This Easter, I was intent on making traditional chocolate truffles—you know, rich French-style ones consisting of a lavish chocolate ganache, amply dusted with luxurious cocoa powder—totally creamy, dreamy and decadent.
I even bought all the ingredients: heavy cream, butter, chocolate, and then, as I was about to start setting up, I had a change of plan… a strange thought struck me:
“Nuts and coconut oil are very creamy and, mmmm, wouldn’t they be good with some cocoa?”
Without hesitation, I returned the butter and the cream to the fridge and ended up making vegan chocolate truffles instead. Yup. Vegan ones.
Before all the non-vegans start rolling their eyes, I have to declare an interest and admit that, under the influence of The Smiths’ album Meat is Murder, I once was a vegetarian. Of course, when I say once, I mean from 1984 through 2004, which is, on reflection, a whole lot of once. But, despite 20 years of vegetarianism, I never have been, nor could ever be, a vegan. Ever.
Simple fact is, I love cheese too much. Far too much.
So, in putting together this recipe, even I had to put my ingredient-doubts aside and in fact, was in denial for some while that the splendid outcome on my baking tray was actually vegan.I mean, naturally, they are healthier than the traditional fresh cream truffles I had planned, but DAMN, they are so good, I had to hide them from the husband and kids.
Not only are these Vegan Chocolate Truffles ingredient-defiantly delicious, they are a breeze to make. During the process, I ran out of almond butter, so decided to make some tahini truffles too: they were good but the plain almond ones were by far the best.
The other great thing about these is that you can have some fun with their toppings. I tried: crystalized ginger, sea salt, cocoa powder with a bit of cinnamon, and coconut. My favorite was the toasted coconut with some crushed cardamom seeds.
- 1 cup almond butter
- 1/2 cup plain cocoa powder
- 2 tbsp agave syrup or maple syrup
- 1 tbsp of melted coconut oil
For the toppings:
- Dessicated coconut (toasted or not) with crushed cardamom seeds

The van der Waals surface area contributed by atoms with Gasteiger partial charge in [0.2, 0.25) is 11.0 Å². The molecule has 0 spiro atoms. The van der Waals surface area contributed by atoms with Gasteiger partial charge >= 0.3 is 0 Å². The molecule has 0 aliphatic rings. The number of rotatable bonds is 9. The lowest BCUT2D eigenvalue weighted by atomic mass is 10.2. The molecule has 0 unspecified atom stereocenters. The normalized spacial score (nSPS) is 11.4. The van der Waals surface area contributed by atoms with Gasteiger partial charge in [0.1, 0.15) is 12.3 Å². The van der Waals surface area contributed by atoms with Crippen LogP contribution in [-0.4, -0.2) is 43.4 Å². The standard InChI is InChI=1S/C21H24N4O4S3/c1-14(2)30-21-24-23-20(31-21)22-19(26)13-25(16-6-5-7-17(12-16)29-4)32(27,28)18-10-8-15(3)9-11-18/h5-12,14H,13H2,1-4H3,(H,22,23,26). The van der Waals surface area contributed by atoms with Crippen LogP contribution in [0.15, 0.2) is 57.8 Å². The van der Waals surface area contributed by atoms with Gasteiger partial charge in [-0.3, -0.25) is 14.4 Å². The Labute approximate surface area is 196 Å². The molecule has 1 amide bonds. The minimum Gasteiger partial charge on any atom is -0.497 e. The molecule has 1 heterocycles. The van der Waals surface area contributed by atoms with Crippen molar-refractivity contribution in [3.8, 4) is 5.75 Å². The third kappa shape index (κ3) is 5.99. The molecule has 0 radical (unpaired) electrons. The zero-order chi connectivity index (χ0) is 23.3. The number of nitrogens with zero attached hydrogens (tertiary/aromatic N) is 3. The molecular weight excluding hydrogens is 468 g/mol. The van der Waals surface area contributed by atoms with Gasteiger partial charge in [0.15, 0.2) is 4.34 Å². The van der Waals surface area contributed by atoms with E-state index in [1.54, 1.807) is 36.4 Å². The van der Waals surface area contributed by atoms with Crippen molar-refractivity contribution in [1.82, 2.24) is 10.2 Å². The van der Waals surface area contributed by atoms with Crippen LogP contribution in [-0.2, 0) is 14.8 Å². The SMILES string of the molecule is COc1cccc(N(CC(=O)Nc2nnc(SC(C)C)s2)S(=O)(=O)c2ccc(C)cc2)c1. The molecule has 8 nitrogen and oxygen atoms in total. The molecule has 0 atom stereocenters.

- Finely chopped almonds
- Cocoa powder
Combine the almond butter, syrup, melted coconut oil and cocoa powder in a large mixing bowl and mix well with a wooden spoon.
Use a teaspoon to scoop out small amounts of mixture. Roll them into balls using your hands.
Roll the chocolate truffles in whatever topping you want. Then refrigerate the truffles to firm them up. These truffles are best kept in the fridge to avoid them going soft. They should last about 2 days, although not in my house, clearly.
- 2 cups tahini (sesame paste)
- ¾ cup raisins or cranberries
- ½ cup dried dates
- 2 tbsp cocoa powder
- 1 tbsp agave or maple syrup
- Finely chopped almonds or pistachios
- Sesame Seeds
- Crystalized ginger
Combine the tahini, raisins, dates and the cocoa powder in a food processor and blend until very smooth. If the mixture is too crumbly add water one tablespoon at a time. If the batter is not sweet enough, you can always add some agave or maple syrup
Roll the batter into small balls. Coat each ball with either coconut, sesame seeds or chopped nuts. Refrigerate or freeze the balls for at least an hour before serving. Again they will last 3-4 days in the fridge.
Both types of truffles are best served to meat-eaters without their prior knowledge of the ingredients – then you can surprise them once they’re licking their lips and asking for more!